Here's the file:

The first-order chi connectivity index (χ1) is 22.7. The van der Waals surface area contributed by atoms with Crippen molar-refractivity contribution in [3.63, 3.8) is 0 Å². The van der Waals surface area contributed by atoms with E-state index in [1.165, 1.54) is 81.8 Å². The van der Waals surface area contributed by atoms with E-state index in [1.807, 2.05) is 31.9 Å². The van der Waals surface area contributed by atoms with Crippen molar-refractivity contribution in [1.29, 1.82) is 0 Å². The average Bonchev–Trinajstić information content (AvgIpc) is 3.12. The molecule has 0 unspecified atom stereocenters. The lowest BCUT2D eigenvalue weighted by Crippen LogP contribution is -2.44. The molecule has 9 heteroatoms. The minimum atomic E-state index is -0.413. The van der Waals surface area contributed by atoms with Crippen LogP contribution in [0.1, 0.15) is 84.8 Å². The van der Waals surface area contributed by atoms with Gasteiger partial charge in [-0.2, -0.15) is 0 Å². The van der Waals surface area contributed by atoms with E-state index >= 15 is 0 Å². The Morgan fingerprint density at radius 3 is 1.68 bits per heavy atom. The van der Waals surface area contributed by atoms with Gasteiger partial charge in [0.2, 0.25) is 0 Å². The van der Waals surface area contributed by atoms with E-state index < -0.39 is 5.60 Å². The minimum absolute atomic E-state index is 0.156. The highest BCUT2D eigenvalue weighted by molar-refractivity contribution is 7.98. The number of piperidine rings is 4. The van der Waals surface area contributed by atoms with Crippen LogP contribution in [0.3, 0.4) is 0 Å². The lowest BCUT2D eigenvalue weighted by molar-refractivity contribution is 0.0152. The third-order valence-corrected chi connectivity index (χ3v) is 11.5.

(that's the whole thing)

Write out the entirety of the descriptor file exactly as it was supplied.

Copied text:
The first-order chi connectivity index (χ1) is 22.7. The van der Waals surface area contributed by atoms with Crippen molar-refractivity contribution in [3.63, 3.8) is 0 Å². The van der Waals surface area contributed by atoms with E-state index in [1.165, 1.54) is 81.8 Å². The van der Waals surface area contributed by atoms with E-state index in [1.807, 2.05) is 31.9 Å². The van der Waals surface area contributed by atoms with Crippen molar-refractivity contribution in [1.29, 1.82) is 0 Å². The average Bonchev–Trinajstić information content (AvgIpc) is 3.12. The molecule has 0 unspecified atom stereocenters. The lowest BCUT2D eigenvalue weighted by Crippen LogP contribution is -2.44. The molecule has 9 heteroatoms. The minimum atomic E-state index is -0.413. The van der Waals surface area contributed by atoms with Crippen LogP contribution in [0.1, 0.15) is 84.8 Å². The van der Waals surface area contributed by atoms with Gasteiger partial charge in [-0.2, -0.15) is 0 Å². The van der Waals surface area contributed by atoms with E-state index >= 15 is 0 Å². The Morgan fingerprint density at radius 3 is 1.68 bits per heavy atom. The van der Waals surface area contributed by atoms with Gasteiger partial charge in [0.2, 0.25) is 0 Å². The van der Waals surface area contributed by atoms with E-state index < -0.39 is 5.60 Å². The minimum absolute atomic E-state index is 0.156. The highest BCUT2D eigenvalue weighted by molar-refractivity contribution is 7.98. The number of piperidine rings is 4. The van der Waals surface area contributed by atoms with Crippen LogP contribution in [0.3, 0.4) is 0 Å². The lowest BCUT2D eigenvalue weighted by molar-refractivity contribution is 0.0152. The third-order valence-corrected chi connectivity index (χ3v) is 11.5.